Bethany Bultman, the head of the New Orleans Musicians’ Clinic — which helps provide health care, meals and mental health services to the city’s culture bearers — shudders thinking back to that superspreader event. She told me she worries that too many in the city are prioritizing the social lives of “unmasked, unvaccinated hordes of walking wallets” over the lives of her clients.
That tension, between the providers of merriment and some recipients of it, has always been in the background in artistic communities like New Orleans. But the conversations about essential work during the pandemic put it front and center.
In eastern New Orleans, Le-Ann Williams, a 30-year-old restaurant manager, spent the past week under blankets, suffering from body aches and fever as she dealt with a freshly diagnosed case of coronavirus. “How they open the city back up and this is still out there?” she asked in frustration. Now, she’s trying to determine how her family of three will survive without her paycheck while she stays put at home for the required 14-day quarantine.
In response to situations like the one Ms. Williams is facing, one local restaurateur, Donald Link, has taken the step of offering all of his staff paid sick leave — a largely unheard-of benefit in the low-wage industry, particularly in this region. “When Covid came around, we realized how important sick pay was. Because we know people will come to work sick to save money,” he told me. Mr. Link, who is 52, runs six popular local restaurants with his partners: Peche, Cochon, Herbsaint, Cochon Butcher, Gianna and Boulangerie.
Waiters out sick at any of these locations are paid $15 an hour. Starting pay for line cooks has also been boosted from $14 an hour to $18. (While Mr. Link doesn’t offer health insurance, all hourly workers are eligible for vacation pay, parental leave and 401(k) matches.)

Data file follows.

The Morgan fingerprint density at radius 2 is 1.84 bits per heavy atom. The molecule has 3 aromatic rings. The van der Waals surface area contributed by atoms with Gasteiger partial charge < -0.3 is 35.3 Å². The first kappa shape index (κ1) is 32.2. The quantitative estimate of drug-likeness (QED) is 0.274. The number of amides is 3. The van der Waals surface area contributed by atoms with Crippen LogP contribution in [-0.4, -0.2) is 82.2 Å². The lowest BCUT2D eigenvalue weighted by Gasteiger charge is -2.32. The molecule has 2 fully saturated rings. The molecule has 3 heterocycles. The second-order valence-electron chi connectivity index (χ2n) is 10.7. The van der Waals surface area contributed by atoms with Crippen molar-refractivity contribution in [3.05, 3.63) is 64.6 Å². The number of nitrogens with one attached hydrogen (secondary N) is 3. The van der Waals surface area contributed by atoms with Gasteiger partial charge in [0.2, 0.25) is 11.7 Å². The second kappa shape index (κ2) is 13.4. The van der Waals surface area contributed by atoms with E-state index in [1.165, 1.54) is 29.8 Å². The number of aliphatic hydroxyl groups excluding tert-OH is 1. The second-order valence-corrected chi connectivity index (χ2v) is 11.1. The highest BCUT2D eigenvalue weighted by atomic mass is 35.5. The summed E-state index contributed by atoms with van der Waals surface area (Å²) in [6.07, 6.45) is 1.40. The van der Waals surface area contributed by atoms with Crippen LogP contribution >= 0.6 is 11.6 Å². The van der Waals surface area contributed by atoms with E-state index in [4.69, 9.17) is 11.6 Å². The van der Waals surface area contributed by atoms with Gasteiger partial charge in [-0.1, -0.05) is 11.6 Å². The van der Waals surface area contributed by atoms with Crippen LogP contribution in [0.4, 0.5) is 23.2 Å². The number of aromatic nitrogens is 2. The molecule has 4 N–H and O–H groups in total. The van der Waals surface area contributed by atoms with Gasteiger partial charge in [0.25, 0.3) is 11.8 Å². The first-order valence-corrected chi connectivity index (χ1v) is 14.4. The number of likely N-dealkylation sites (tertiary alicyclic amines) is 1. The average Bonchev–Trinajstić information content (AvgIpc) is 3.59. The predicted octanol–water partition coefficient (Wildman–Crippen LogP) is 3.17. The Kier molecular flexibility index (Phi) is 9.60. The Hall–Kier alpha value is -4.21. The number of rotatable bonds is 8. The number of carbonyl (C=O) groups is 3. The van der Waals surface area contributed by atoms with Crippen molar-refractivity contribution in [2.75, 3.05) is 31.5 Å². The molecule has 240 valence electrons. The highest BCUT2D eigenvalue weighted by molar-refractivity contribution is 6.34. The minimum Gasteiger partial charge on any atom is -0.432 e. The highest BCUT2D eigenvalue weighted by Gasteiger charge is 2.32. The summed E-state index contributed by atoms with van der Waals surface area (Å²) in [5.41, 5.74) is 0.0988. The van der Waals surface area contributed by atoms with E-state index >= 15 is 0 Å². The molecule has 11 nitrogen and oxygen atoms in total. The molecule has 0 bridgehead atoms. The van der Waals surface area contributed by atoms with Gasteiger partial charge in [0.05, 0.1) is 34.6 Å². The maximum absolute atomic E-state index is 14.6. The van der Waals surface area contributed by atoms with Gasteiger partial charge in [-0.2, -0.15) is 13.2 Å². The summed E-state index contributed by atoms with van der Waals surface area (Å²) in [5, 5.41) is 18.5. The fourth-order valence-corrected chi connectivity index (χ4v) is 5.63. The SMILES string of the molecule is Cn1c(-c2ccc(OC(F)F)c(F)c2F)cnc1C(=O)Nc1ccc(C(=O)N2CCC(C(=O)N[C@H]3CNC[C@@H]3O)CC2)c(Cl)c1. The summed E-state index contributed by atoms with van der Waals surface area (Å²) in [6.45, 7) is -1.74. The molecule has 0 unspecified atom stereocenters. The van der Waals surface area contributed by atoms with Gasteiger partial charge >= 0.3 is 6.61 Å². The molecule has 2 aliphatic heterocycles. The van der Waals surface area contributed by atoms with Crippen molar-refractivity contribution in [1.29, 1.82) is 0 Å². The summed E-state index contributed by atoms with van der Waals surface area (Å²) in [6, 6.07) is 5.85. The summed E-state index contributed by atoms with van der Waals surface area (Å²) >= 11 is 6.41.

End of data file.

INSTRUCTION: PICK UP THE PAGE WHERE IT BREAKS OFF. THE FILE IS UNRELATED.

“I never had a vacation day or health insurance when I was coming up in this business 37 years ago,” Mr. Link said when I asked him why he’s created this more generous, costly benefits package. “But I just wanna be better at it. I want to make it a real job.”
In the face of utility cutoffs and looming evictions once the federal moratorium ends, there are new fights for economic equity emerging in this town, for decades one of America’s most unequal. Mr. Tiller mentioned to me, with casual sorrow, that right now some of his neighborhood friends can’t afford the cover charges at the bars he plays.
Musicians themselves, meanwhile, are turning down gigs that pay “a sandwich and tips,” as the local singer Arséne DeLay put it, and instead demanding money that will help them keep up with their regular bills, especially since Louisiana is ending boosted pandemic unemployment benefits at the end of this month. “It’s about to get next-level dire,” she said.
A small group of well-liked brass bands have formed a coalition, agreeing that they won’t parade for less than $5,000. Because of those fees, some smaller social aid and pleasure clubs may sit out this year, said Leon Anderson, Jr., the 38-year-old president of the Valley of Silent Men, the club that kicks off the street-filling “second-line season” each year at the end of August. “Plus, the pandemic is picking up,” he told me, reminding me that some of his members were in their 70s. “So even if we had the money, we might sit out on a precautionary level.”
Travis Lyons, the 53-year-old president of the Perfect Gentleman club, also isn’t in love with the new pay rates, apparently a $2,000 jump from 2019: “Those are some big numbers. And a lot of people’s money isn’t back.” Still, he said, “We know we need a band.”